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Sport on TV: Dancing off with the 2006 awards are...

So who did what on the box in 2006? Who was a success and who was a Garth Crooks? The inaugural Golden Ball-Gag goes to Jose Mourinho. When he arrived at Stamford Bridge a whirlwind of fresh air blew through English football. A couple of years on, the hair's grizzled, the glint in the eye has faded and an incessant litany of insults emanates from him on a daily basis like the whine of a doodlebug. Can't we do a compulsory Manager Swap and send him to Darlington for a season? That might shut him up.

Most Perceptive Remark By An Ex-Sportsperson on Reality TV goes to Dennis Rodman, who entered Celebrity Big Brother in January with the words, "Shit, these cameras are going to be on us 24 hours. These people are perverts. They have no life."

Still in the "reality" category, Most Pathetic and Annoying Appearance goes to Rodman's housemate Faria Alam, who is to dignity what Vinnie Jones was to cultured football. Best Line: Peter Reid to former Verve singer Richard Ashcroft in the England v Germany: The Legends charity match: "I like that song, 'The drugs aren't very good'." Best Performance in a Charity Match saw Kev from Shameless - Dean Lennox Kelly - beating the ex-pros in Soccer Aid (ITV1, May). As pundit Peter Drury put it, "Which is better, playing from memory or according to your dreams?"

Worst Sports-Related Drama: All in the Game (C4, May), with Ray Winstone's out-of-control Premiership gaffer besmirching an otherwise impeccable acting CV, you slag.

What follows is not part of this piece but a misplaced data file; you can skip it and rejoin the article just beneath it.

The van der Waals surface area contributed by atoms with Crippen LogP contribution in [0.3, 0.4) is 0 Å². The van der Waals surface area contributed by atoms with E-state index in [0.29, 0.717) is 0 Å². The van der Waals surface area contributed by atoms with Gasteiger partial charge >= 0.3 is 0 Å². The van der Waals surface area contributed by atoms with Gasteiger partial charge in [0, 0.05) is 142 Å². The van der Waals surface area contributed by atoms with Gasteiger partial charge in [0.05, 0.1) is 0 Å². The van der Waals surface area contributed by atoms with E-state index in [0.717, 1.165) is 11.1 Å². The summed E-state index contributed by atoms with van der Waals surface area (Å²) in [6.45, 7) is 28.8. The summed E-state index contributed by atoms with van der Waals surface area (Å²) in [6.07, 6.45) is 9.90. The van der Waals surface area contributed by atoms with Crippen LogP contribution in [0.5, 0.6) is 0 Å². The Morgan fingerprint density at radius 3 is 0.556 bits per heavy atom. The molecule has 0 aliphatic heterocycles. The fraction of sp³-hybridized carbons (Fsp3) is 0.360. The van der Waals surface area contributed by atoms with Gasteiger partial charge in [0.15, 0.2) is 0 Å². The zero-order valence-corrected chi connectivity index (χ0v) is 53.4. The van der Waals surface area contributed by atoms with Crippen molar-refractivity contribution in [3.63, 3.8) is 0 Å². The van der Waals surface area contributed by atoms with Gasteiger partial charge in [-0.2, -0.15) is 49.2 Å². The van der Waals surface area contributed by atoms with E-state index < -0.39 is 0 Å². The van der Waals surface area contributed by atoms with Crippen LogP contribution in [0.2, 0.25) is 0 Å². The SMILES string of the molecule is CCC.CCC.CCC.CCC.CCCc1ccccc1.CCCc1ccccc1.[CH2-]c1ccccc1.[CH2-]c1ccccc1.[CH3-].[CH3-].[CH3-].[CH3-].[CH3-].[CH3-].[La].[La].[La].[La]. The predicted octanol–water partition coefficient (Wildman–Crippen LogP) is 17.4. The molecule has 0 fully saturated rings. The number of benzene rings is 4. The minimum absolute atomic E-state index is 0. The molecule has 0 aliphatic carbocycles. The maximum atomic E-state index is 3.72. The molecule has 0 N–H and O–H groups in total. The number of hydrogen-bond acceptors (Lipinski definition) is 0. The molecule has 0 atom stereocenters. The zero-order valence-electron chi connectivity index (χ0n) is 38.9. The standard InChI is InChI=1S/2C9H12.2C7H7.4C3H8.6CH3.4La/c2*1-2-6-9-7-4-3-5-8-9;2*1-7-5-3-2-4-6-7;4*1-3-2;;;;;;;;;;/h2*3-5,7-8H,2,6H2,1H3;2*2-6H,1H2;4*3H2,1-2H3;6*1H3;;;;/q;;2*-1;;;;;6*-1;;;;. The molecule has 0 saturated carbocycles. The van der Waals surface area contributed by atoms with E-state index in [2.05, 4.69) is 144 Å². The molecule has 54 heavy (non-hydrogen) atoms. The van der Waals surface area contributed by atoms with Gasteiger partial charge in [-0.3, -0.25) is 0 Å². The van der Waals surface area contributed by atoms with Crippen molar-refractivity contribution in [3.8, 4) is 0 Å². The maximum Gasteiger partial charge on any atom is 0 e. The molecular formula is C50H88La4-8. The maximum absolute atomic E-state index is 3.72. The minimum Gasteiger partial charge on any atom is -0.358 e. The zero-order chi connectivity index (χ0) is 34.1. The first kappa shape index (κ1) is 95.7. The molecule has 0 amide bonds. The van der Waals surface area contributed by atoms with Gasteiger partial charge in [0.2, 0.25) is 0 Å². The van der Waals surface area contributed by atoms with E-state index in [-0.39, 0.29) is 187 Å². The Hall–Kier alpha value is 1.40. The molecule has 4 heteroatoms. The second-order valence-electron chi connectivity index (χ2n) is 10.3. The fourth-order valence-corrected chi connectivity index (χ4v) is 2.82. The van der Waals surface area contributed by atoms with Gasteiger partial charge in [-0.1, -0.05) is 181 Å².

There are a few awards to be divvied up from the World Cup. Most Fatuous Remark: Gabby Logan, over shots of fans during Portugal v Angola: "The Angolans obviously haven't passed on their dancing skills to their colonial rulers..." Best Use Of The Word "Literally": Andy Townsend on Theo Walcott - "he's literally got the whole nation on his shoulders." Runner-up: Townsend during Germany v Italy: "David Odonkor literally handed him the ball on a plate!". Best Pundit: the straight-talking Mick McCarthy.

Best Pundit, overall: a toss-up between McCarthy, party monster Graham Bell at the Winter Olympics and the unexpectedly amusing Nick Faldo at the Ryder Cup.

There were fewer documentaries than ever, the best being the thoughtful My Childhood with Nigel Benn (BBC3, February). Most Astounding Event in a Documentary was Posh Spice quoting Nietzsche - "what doesn't kill you makes you stronger" - in David Beckham: A Footballer's Story (ITV1, May). Most Grotesque Doc was The Man Whose Arms Exploded (Five, August). The title says it all.

As for the Big Fat Festering Maggot Award, inaugurated last year for the sheer odiousness of John McCririck's Celebrity Big Brother slobfest, there can be only one winner. Sorry, two winners. McMaggot is jostled on the podium by his toxic nemesis in Celebrity Wife Swap (C4, October), Edwina Currie.

And Man of the Year? It can only be Mark Ramprakash, TV's new Mr Sex, with whom the nation fell in love during Strictly Come Dancing. There, you see, English cricketers can win something.